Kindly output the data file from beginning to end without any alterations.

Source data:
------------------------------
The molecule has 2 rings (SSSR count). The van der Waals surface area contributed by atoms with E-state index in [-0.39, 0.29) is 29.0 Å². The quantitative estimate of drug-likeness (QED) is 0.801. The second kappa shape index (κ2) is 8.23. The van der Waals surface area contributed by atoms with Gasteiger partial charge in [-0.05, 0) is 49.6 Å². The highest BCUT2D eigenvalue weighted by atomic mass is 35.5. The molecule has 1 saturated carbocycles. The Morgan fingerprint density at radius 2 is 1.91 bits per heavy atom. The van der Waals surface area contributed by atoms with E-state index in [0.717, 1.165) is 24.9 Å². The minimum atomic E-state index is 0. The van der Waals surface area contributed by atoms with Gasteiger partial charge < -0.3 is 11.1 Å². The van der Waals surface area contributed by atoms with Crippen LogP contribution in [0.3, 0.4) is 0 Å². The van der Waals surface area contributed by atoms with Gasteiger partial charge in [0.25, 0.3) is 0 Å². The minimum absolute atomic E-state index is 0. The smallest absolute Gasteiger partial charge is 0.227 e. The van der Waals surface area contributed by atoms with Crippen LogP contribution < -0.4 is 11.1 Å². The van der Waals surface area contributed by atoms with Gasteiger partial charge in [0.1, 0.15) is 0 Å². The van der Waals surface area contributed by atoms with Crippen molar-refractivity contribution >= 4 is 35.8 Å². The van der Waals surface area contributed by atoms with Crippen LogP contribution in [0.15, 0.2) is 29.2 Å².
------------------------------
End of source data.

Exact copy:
The molecule has 2 rings (SSSR count). The van der Waals surface area contributed by atoms with E-state index in [-0.39, 0.29) is 29.0 Å². The quantitative estimate of drug-likeness (QED) is 0.801. The second kappa shape index (κ2) is 8.23. The van der Waals surface area contributed by atoms with Gasteiger partial charge in [-0.05, 0) is 49.6 Å². The highest BCUT2D eigenvalue weighted by atomic mass is 35.5. The molecule has 1 saturated carbocycles. The Morgan fingerprint density at radius 2 is 1.91 bits per heavy atom. The van der Waals surface area contributed by atoms with E-state index in [0.717, 1.165) is 24.9 Å². The minimum atomic E-state index is 0. The van der Waals surface area contributed by atoms with Gasteiger partial charge < -0.3 is 11.1 Å². The van der Waals surface area contributed by atoms with Crippen LogP contribution in [0.3, 0.4) is 0 Å². The van der Waals surface area contributed by atoms with Gasteiger partial charge in [0.25, 0.3) is 0 Å². The minimum absolute atomic E-state index is 0. The smallest absolute Gasteiger partial charge is 0.227 e. The van der Waals surface area contributed by atoms with Crippen LogP contribution < -0.4 is 11.1 Å². The van der Waals surface area contributed by atoms with Gasteiger partial charge in [0.1, 0.15) is 0 Å². The van der Waals surface area contributed by atoms with Crippen molar-refractivity contribution >= 4 is 35.8 Å². The van der Waals surface area contributed by atoms with Crippen LogP contribution in [0.15, 0.2) is 29.2 Å².